Some of the fastest players are not the quickest. Let me explain what I mean. There are some players that can accelerate to near top end speeds in only half the courts distance, yet when they need to change direction they are slow. Why is this the case? The issue with this type of basketball player is they have poor body control and techniques when it comes to deceleration. They cannot control all that momentum built up going in one direction then stop it and redirect it into a new direction.

Let's cover some reasons why deceleration is used in the sport of basketball:
  1. Deceleration can be in the form of stopping, slowing down, or cutting. Stopping and slowing down are the actual intended act of decelerating purposely. Cutting may or may not be a purposeful act of slowing down. It just may be that the cut was at a sharp enough angle that it requires the athlete's momentum to be slowed down somewhat, even though the hoop player is trying to cut aggressively.

  2. Deceleration is either a tactic or a reaction to a tactic. This means the offensive player wants to make the defender think he is stopping so he can get the defender to slow down, let his guard down and then blow by him with a quick first step acceleration. Now on the other side of the ball, the defender must decelerate as a reaction to the offensive player's move. So you see deceleration isn't always planned.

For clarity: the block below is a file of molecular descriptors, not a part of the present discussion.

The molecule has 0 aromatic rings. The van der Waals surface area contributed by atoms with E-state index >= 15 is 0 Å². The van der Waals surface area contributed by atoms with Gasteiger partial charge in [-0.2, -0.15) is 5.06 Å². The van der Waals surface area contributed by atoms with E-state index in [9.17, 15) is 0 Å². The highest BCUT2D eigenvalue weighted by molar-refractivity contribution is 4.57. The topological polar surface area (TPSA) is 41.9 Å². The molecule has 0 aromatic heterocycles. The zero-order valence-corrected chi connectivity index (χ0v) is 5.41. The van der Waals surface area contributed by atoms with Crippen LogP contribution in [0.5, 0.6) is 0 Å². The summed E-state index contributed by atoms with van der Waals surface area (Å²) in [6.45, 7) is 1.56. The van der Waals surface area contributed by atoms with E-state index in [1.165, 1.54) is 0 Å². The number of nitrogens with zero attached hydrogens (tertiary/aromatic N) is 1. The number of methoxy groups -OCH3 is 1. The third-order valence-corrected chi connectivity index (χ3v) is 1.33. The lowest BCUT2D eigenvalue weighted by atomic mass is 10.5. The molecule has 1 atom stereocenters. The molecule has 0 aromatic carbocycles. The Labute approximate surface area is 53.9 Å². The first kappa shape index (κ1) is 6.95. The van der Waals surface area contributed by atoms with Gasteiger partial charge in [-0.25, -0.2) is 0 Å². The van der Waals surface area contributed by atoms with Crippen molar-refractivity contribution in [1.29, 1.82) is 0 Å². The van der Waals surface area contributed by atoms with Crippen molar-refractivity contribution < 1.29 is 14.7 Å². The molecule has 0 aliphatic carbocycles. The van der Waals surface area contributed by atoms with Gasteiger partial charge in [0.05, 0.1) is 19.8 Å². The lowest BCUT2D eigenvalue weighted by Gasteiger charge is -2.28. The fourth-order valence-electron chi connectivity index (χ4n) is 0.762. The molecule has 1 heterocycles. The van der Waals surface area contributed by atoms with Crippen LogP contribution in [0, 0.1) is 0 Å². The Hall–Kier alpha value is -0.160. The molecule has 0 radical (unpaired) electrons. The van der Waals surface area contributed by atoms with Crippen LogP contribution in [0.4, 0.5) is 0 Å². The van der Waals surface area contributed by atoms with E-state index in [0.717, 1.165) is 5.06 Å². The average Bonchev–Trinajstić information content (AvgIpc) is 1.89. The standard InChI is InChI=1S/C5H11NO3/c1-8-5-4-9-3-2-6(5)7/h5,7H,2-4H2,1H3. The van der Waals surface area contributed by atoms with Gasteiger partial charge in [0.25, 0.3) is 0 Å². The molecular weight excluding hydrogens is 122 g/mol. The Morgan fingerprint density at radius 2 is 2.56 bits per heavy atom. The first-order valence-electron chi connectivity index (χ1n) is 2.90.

3. Obviously there are many reasons why an offensive and defensive player will decelerate. The key strategies to doing it well are to eliminate any unwanted actions that may lengthen the deceleration more than needed or wanted and use the deceleration in conjunction with the skills of the game of basketball. If you cannot maintain your dribble while cutting (change of direction dribble) or faking, the deceleration does you no good. From a defensive perspective, if decelerating is a weak point in your movement skill, playing good hard defense will be a chore!

There are too many elements that are involved in breaking down deceleration to include in this article such as, the speed going into the deceleration move, the angle at which the deceleration is being made and so on. But there are a few important biomechanical technique points I would like to cover.

  1. The position of the body in regards to alignment is important. Now keep in mind that most athletes will naturally just react and perform the deceleration skill correctly. The problem comes when there are athletes that do not perform it correctly and subject themselves to potential injuries. Even the athletes that do decelerate quickly may be doing it incorrectly, but it is a natural motor program for them due to hundreds and thousands of repeated repetitions in that pattern. These are the athletes that have a difficult time breaking old habits.